The Rapeseed Association of Canada took the opportunity to rename the plant, and “Can” for Canada, plus “ola” for oil, was born. Producers are still keen to leave the rapeseed designation behind, hence their claim that this GM-version is a distinct type of plant. Essentially, it is a very comprehensive marketing campaign designed to confuse and lead the public to a foregone conclusion.
With more than 90% of U.S. crops and upwards of 80% of Canadian canola derived from genetically-engineered seeds, it’s almost certain that your bottle of canola oil comes from plants contaminated with chemical herbicides. Because processing removes the genetically-modified protein from the finished oils, producers consider it the same as conventional oil, believing this production process removes all potential for harm. It is therefore marketed as being 100% safe for unlimited human consumption. But as the latest medical science points out, this oil is far from being a healthy choice for human brains and bodies.
Canola oil is often promoted as a low-cost alternative to olive oil, possessing the same health benefits. It’s even promoted as having a mere 7% saturated fat, compared to olive oil’s 15%. But what does science say about the healthfulness of canola? Until recent years, no data were available on the effect of canola oil intake in relation to increasingly common diseases, like Alzheimer’s disease. Canola oil had never been examined as a causal factor in the sixteen-fold increase in deaths from Alzheimer’s reported in 1991: a total of 14,112, up from just 857 deaths reported in 1979.
In December 2017, researchers from Alzheimer’s Center at Temple University investigated the effect of daily consumption of canola oil on mice whose brains had developed both plaques and tangles, common brain characteristics for Alzheimer’s patients. Mice in the control group received a typical diet, while mice in the experimental group were fed a diet supplemented with canola oil for a period of 6 months. At the beginning of the study, mice had the same body weight. They were put through three different tests involving memory functions and conditioning, such as mazes. Ability to navigate these environments demonstrated measurable brain function and emotional stimulation..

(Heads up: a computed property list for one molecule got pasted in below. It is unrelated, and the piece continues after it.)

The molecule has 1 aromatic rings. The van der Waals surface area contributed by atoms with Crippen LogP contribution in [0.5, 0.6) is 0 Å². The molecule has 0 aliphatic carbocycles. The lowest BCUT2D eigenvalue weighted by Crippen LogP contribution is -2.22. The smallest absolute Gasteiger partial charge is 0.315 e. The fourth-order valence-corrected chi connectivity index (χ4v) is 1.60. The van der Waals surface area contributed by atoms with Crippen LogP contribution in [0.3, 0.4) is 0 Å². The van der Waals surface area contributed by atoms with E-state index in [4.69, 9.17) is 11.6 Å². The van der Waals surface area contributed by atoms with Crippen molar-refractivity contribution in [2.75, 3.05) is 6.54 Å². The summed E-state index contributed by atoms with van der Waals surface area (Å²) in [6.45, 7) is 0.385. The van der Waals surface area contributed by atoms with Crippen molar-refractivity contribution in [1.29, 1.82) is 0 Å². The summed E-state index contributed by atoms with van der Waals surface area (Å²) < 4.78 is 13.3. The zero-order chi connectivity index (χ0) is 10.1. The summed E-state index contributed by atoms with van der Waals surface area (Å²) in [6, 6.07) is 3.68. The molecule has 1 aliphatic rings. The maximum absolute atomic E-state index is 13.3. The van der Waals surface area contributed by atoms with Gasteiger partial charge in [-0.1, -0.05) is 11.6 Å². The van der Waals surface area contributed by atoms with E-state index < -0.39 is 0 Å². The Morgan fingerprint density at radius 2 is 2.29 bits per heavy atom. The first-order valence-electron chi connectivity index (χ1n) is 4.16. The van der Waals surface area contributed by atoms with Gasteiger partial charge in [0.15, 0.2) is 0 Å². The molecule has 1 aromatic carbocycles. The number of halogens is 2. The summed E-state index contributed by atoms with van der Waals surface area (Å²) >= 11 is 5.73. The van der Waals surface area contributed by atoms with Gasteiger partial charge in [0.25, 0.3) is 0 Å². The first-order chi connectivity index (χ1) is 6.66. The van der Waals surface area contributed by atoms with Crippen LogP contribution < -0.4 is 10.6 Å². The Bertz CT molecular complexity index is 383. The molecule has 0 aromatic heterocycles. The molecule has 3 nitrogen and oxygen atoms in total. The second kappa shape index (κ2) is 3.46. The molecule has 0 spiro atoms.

(A&B) The mtDNA level in PARP1+/- chagasic mice. Mice (WT and PARP1+/-) were infected with T. cruzi and monitored at 150 days’ post-infection. Representative gel images (A, n = 3 mice/group) show myocardial levels of 10 kb mtDNA and short 177-bp mtDNA and 96-bp nuDNA (GAPDH) fragments as controls. PCR amplification was performed for 28 cycles. Densitometry analysis was performed on PCR gels representing n? 6 mice/group, and density of the 10 kb mtDNA band, normalized against mtDNA and nuDNA fragments, is presented in B.a&b. (C-H) Effect of PARP1 inhibitor on cardiomyocytes infected with T. cruzi. Cardiac myocytes were infected with T. cruzi in presence or absence of PJ34 for 24 h. RT-qPCR was employed to evaluate the mRNA level for PARP1 and several components of the POLG replisome machinery, and data were normalized to GAPDH mRNA. (I-K) Cardiomyocytes were incubated for 24 with Tc in presence and absence of PJ34. ROS release was measured by an amplex red assay (I). MitoSOX red fluorescence detects mitochondrial O2•? level (J). Ratio of fluorescence intensity of J-monomers (green) to J-aggregates (red) indicates mitochondrial depolarization (K). Data in C-K were acquired by using three biological replicates (duplicate analysis per sample). Data in all bar graphs are plotted as mean value ± SEM, and statistical significance are marked as *WT.Tc vs. WT, and #WT.Tc vs. genetically-modified/infected or infected/PJ34-treated (#p<0.05, ***,###p<0.001).